US sanctions regulators are increasing pressure on trade with Venezuela, as international tensions escalate over the troubled South American country’s attempts to ship oil to and from Iran and Cuba.

Four crude oil tankers and their registered owner companies were last week added to the list of sanctioned entities maintained by the Office of Foreign Assets Control (OFAC), a powerful authority that sits within the US Department of the Treasury.

The four vessels had “continued to lift oil cargoes from Venezuelan ports”, OFAC says, in one case as recently as April this year. That is despite US economic sanctions put in place in 2017 after Venezuelan authorities brutally repressed protests against President Nicolás Maduro’s government.

“The United States reiterates that the exploitation of Venezuela’s oil assets for the benefit of the illegitimate regime of President Nicolás Maduro is unacceptable, and those that facilitate such activity risk losing access to the US financial system,” the authority warns.

Treasury secretary Steven Mnuchin adds that Maduro’s regime “has enlisted the help of maritime companies and their vessels to continue the exploitation of Venezuela’s natural resources for the regime’s profit”.

The decision closely follows a landmark OFAC advisory focusing on sanctions risks associated with maritime trade. The long-awaited guidance, published in mid-May, targets financial institutions, shipping companies, insurers and other firms that may be exposed to illicit activity at sea.

In this case, the four sanctioned vessels are Athens Voyager, Chios I, Seahero and Voyager I, registered under the flags of Panama, Malta, the Bahamas and the Marshall Islands respectively.

Ship tracking information from Marine Traffic shows that as of press time, Athens Voyager remains at sea close to the United Arab Emirates. Chios I and Voyager I are at ports in Italy and Malaysia respectively, while Seahero has not reported its location since May 31.

Venezuela’s oil sector has come under increasing scrutiny from OFAC since the start of 2019, when state-owned fuel company Petroleos de Venezuela (PdVSA) was added to its sanctions list.

The regulator took the decision to “intensify pressure” on President Maduro, and followed accusations that Venezuelan officials had used the company as a mechanism for laundering the proceeds of corruption and bribery.

Since then, several government officials, vessels and financial institutions have also been added to OFAC’s list – generally in response to exports of crude oil to Cuba, which are also subject to US restrictions.

US officials said Cuban and Venezuelan entities were “changing the names of vessels and facilitating the movement of oil” in breach of its restrictions.

However, tensions have escalated in 2020 as Venezuela’s reliance on international oil trading increased.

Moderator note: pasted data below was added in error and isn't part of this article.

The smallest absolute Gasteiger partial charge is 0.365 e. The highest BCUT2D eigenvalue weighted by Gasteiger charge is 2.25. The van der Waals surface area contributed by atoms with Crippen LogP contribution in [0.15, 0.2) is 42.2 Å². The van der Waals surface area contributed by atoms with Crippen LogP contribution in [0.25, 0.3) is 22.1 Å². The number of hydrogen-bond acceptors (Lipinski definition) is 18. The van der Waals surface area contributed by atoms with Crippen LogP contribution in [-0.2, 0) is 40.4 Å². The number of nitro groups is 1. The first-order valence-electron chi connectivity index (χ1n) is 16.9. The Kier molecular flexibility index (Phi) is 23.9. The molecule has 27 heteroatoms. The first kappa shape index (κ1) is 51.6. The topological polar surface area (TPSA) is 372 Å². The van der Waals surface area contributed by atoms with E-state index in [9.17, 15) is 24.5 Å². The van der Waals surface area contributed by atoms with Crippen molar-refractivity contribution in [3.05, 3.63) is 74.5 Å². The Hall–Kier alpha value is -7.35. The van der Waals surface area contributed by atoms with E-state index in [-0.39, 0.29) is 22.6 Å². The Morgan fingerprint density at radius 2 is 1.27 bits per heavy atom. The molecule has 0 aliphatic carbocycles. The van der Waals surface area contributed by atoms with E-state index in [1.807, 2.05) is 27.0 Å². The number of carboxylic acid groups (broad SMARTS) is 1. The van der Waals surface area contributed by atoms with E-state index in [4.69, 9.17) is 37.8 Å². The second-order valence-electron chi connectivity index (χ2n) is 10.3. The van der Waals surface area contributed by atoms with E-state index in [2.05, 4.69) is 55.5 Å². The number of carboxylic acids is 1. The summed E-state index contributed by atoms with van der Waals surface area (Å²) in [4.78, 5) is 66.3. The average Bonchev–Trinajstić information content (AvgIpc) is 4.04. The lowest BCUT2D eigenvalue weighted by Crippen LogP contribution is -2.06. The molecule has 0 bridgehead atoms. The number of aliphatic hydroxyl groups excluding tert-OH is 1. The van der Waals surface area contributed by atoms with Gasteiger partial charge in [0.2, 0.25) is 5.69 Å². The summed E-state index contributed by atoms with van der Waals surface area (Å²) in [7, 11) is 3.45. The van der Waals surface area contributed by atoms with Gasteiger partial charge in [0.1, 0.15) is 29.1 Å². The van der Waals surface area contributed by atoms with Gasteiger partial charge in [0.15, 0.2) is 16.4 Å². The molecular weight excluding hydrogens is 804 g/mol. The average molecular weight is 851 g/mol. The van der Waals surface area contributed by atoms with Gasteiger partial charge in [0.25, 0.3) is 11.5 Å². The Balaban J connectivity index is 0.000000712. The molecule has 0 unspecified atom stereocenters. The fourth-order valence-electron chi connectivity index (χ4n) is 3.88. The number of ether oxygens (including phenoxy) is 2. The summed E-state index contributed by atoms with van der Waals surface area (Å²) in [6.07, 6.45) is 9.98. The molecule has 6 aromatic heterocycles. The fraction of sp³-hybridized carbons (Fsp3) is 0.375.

In January, PdVSA closed down the only two operating refineries left in the country, reportedly due to multiple failures and shortages of crude. That meant Venezuela – historically reliant on its vast crude oil reserves – became dependent on importing refined petroleum from elsewhere.

Its status as a sanctioned country meant its options were limited, but Iran – itself subject to US restrictions – stepped forward.

In May, it emerged that five oil tankers were undertaking the long journey from Iran to Venezuela, via the Suez Canal, the Strait of Gibraltar and the Atlantic Ocean, carrying two types of refined petroleum.

Three of the vessels – Fortune, Faxon and Forest – were already subject to US sanctions. Along with the remaining two, Petunia and Clavel, the five tankers were all registered under the Iranian flag.

Their journey caused outcry in the US, but despite its heavy military presence in the Caribbean no action was taken. Iran’s President Hassan Rouhani warned that “if Americans create problems for our oil tankers in the Caribbean waters or anywhere in the world, we will reciprocally create problems for them”.

Marine Traffic tracking shows the five vessels were eventually escorted to ports at El Palito, Punta Cardon and Puerto La Cruz with the help of the Venezuelan navy, and Maduro described Iran – along with Cuba, Russia and China – as Venezuela’s “true friends”.

In the weeks since, OFAC has also significantly expanded its sanctions against vessels facilitating petroleum trade with Iran.

121 vessels, including tankers, bunkering vessels and container ships, were this week added to its list due to their links to the IRISL Group, an Iranian shipping lines company.

In Venezuela’s case, however, there is an unusual aspect to the US government’s response. On June 6, US Immigration and Customs Enforcement (ICE) announced that a US$5mn reward was being made available for information leading to the arrest of Joselit de la Trinidad Ramirez Camacho.

Ramirez Camacho currently serves as Venezuela’s “superintendent of cryptocurrency”, ICE says, understood to be a reference to the Maduro regime’s use of petro – a digital token designed to facilitate oil trade outside the formal financial system.

Petro was quickly denounced by US officials upon its launch in 2018, with President Donald Trump signing an executive order banning US entities from transacting in any way with the cryptocurrency.

It appeared to be encountering difficulties in early May, with the Venezuelan government announcing no transactions would be possible for several days due to “maintenance”, but was relaunched later in the month from a new so-called ‘genesis block’ – usually associated with freshly launched tokens.

The government subsequently announced that consumers would be able to pay for fuel directly using petro, though there are still uncertainties around how the token connects to the country’s existing central bank-run payment network, Biopago.